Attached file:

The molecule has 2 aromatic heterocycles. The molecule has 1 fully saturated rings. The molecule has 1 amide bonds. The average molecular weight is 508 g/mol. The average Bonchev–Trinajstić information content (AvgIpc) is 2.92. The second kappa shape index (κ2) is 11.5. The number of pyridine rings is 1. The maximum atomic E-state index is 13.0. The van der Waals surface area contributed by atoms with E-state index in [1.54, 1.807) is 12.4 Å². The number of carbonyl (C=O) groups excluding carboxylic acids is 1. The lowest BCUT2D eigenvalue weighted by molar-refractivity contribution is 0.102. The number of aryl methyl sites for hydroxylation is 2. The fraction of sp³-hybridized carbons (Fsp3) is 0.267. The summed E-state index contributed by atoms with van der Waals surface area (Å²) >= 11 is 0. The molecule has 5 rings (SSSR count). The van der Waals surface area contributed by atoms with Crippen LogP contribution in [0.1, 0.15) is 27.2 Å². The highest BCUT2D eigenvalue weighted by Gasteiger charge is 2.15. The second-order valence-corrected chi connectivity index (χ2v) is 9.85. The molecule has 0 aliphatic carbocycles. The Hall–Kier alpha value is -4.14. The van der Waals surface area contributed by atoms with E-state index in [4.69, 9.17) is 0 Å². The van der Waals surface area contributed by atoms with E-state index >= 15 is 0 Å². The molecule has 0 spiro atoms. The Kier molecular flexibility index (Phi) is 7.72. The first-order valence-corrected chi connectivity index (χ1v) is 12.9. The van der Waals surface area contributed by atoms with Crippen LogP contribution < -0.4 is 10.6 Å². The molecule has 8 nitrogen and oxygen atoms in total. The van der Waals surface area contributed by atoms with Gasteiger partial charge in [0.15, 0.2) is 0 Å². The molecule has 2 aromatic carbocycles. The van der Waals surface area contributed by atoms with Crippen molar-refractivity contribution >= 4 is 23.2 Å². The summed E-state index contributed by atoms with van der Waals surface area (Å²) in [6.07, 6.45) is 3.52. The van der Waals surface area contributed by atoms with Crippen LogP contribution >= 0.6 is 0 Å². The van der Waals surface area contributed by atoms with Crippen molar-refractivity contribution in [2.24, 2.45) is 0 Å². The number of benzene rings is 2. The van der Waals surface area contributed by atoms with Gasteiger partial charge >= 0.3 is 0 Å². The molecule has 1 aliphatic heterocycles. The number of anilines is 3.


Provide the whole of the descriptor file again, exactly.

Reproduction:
The molecule has 2 aromatic heterocycles. The molecule has 1 fully saturated rings. The molecule has 1 amide bonds. The average molecular weight is 508 g/mol. The average Bonchev–Trinajstić information content (AvgIpc) is 2.92. The second kappa shape index (κ2) is 11.5. The number of pyridine rings is 1. The maximum atomic E-state index is 13.0. The van der Waals surface area contributed by atoms with E-state index in [1.54, 1.807) is 12.4 Å². The number of carbonyl (C=O) groups excluding carboxylic acids is 1. The lowest BCUT2D eigenvalue weighted by molar-refractivity contribution is 0.102. The number of aryl methyl sites for hydroxylation is 2. The fraction of sp³-hybridized carbons (Fsp3) is 0.267. The summed E-state index contributed by atoms with van der Waals surface area (Å²) >= 11 is 0. The molecule has 5 rings (SSSR count). The van der Waals surface area contributed by atoms with Crippen LogP contribution in [0.1, 0.15) is 27.2 Å². The highest BCUT2D eigenvalue weighted by Gasteiger charge is 2.15. The second-order valence-corrected chi connectivity index (χ2v) is 9.85. The molecule has 0 aliphatic carbocycles. The Hall–Kier alpha value is -4.14. The van der Waals surface area contributed by atoms with E-state index in [4.69, 9.17) is 0 Å². The van der Waals surface area contributed by atoms with E-state index >= 15 is 0 Å². The molecule has 0 spiro atoms. The Kier molecular flexibility index (Phi) is 7.72. The first-order valence-corrected chi connectivity index (χ1v) is 12.9. The van der Waals surface area contributed by atoms with Crippen LogP contribution < -0.4 is 10.6 Å². The molecule has 8 nitrogen and oxygen atoms in total. The van der Waals surface area contributed by atoms with Gasteiger partial charge in [0.15, 0.2) is 0 Å². The molecule has 2 aromatic carbocycles. The van der Waals surface area contributed by atoms with Crippen molar-refractivity contribution >= 4 is 23.2 Å². The summed E-state index contributed by atoms with van der Waals surface area (Å²) in [6.07, 6.45) is 3.52. The van der Waals surface area contributed by atoms with Crippen LogP contribution >= 0.6 is 0 Å². The van der Waals surface area contributed by atoms with Crippen molar-refractivity contribution in [2.24, 2.45) is 0 Å². The number of benzene rings is 2. The van der Waals surface area contributed by atoms with Gasteiger partial charge >= 0.3 is 0 Å². The molecule has 1 aliphatic heterocycles. The number of anilines is 3.